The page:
Creepy ad from MetLife

Among the more tasteless ads on TV these days are several from MetLife. Two daughters have just heard that dad had an accident and rather than inquiring about his condition, they immediately start urging mom to buy life insurance.

“Mom, please think about it. You and dad need the protection.”

No they don’t. Life insurance won’t protect mom and dad against anything. Certainly not against death. It’s the greedy daughters who will benefit. Dad’s accident reminds them that their parents don’t have life insurance. What insufferably greedy women. How cold and calculating for the beneficiaries to urge the purchase of the policy.

In one version, a daughter even picks up the phone and says, “Let’s make the call together.” Yes. Quick. Let’s get right on that because dad’s next accident might be fatal.

She doesn’t look at all calculating, does she:


And just so it all doesn’t sound too creepy and morbid, Peanuts theme music plays in the background.

What a stupid, insensitive ad from a stupid, insensitive company. If I ever hear my son say, “Mom, you need the protection,” he’ll get written out of the will.

24 thoughts on “Creepy ad from MetLife

    1. Fixed it. Sorry about that.

      I wouldn’t call this one (TJ Maxx) “insensitive,” at least not in the way the MetLife commercial is. This one is just one more in the awful glut of BUY! BUY! BUY! insanity that we’re going to be subjected to for the next 5 or 6 weeks.

    1. I always wonder how ads this stupid ever get approved. I think the people who produce them must develop tunnel vision and once they decide they have a clever idea, can’t see the forest for the trees.

  1. Totally creepy and crass…so many ads with bad messages/construction – don’t they realize? (Oh, wait, probably not…a much younger group who don’t have the “seasoning” experience to understand…and look at all the ugly crap they grew up with and accept as normal)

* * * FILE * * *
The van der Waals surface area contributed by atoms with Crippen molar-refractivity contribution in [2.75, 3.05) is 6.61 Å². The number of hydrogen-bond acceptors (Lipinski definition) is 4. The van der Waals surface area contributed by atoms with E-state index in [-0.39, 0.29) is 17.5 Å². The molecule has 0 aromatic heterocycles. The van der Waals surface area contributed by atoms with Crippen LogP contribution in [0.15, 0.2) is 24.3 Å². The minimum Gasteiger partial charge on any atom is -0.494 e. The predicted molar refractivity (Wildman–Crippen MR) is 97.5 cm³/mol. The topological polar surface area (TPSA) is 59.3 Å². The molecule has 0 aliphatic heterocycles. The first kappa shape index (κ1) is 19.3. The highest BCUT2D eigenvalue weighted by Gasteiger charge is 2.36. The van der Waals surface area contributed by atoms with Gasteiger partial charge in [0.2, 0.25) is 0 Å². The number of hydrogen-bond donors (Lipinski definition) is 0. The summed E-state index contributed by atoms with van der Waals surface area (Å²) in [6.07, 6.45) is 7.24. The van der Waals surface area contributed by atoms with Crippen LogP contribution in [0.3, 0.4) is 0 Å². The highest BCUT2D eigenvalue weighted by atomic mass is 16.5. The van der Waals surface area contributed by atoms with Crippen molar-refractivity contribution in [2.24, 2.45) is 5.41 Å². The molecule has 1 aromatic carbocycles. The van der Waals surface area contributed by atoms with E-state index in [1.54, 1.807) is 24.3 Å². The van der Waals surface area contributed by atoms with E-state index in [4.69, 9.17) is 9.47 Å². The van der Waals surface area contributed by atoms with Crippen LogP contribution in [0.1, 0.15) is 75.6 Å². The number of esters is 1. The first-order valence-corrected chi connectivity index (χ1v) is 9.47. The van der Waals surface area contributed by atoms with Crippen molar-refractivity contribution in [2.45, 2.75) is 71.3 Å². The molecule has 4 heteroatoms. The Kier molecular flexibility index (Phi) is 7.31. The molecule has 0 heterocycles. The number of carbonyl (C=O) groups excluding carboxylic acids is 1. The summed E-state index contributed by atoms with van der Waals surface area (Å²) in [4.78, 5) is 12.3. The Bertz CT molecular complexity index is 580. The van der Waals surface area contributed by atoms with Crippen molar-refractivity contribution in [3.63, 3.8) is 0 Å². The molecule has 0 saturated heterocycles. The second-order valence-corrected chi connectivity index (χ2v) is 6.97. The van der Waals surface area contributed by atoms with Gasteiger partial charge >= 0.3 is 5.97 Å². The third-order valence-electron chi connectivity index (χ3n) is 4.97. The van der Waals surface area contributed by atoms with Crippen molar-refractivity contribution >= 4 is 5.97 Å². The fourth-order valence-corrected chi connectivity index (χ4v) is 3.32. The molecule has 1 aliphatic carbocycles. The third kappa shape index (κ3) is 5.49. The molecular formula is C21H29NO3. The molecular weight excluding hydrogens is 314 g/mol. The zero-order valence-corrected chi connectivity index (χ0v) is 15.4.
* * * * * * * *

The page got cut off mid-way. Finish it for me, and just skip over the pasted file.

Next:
Gone are the days of intelligent, or even clever, witty (not insulting or potty humor) writing.
    Good call.

    1. That seems to be a form of national ignorance (or deliberate misrepresentation, depending on the source). Despite what we are told every day, having health care insurance is not at all the same as having good health or even access to health care. The government could give free health care insurance to every man, woman, and child in the country, but if it doesn’t also supply and adequately distribute enough doctors, nurses, technicians, and hospitals, the insurance won’t be worth a hill of beans.

  2. I always thought myself financially smart, but this is one area in which I wasn’t so much and I ended up owning a couple of relatively expensive policies. One of them I cashed in a couple of decades ago, only to find that most of the cash value was taxable at my top marginal rate.

    There really ought to be a class taught in high school about life insurance. I tell my kids, the only kind of life insurance that makes any sense is straight term, and that only when you’re young, only if you have kids or a non-working wife, and before you have substantial savings. If you can’t save, you’ve got bigger problems than leaving your heirs a nest egg through life insurance.

    How clear the reasoning seems now! As the old German said,

    We grow too soon oldt und too late schmart!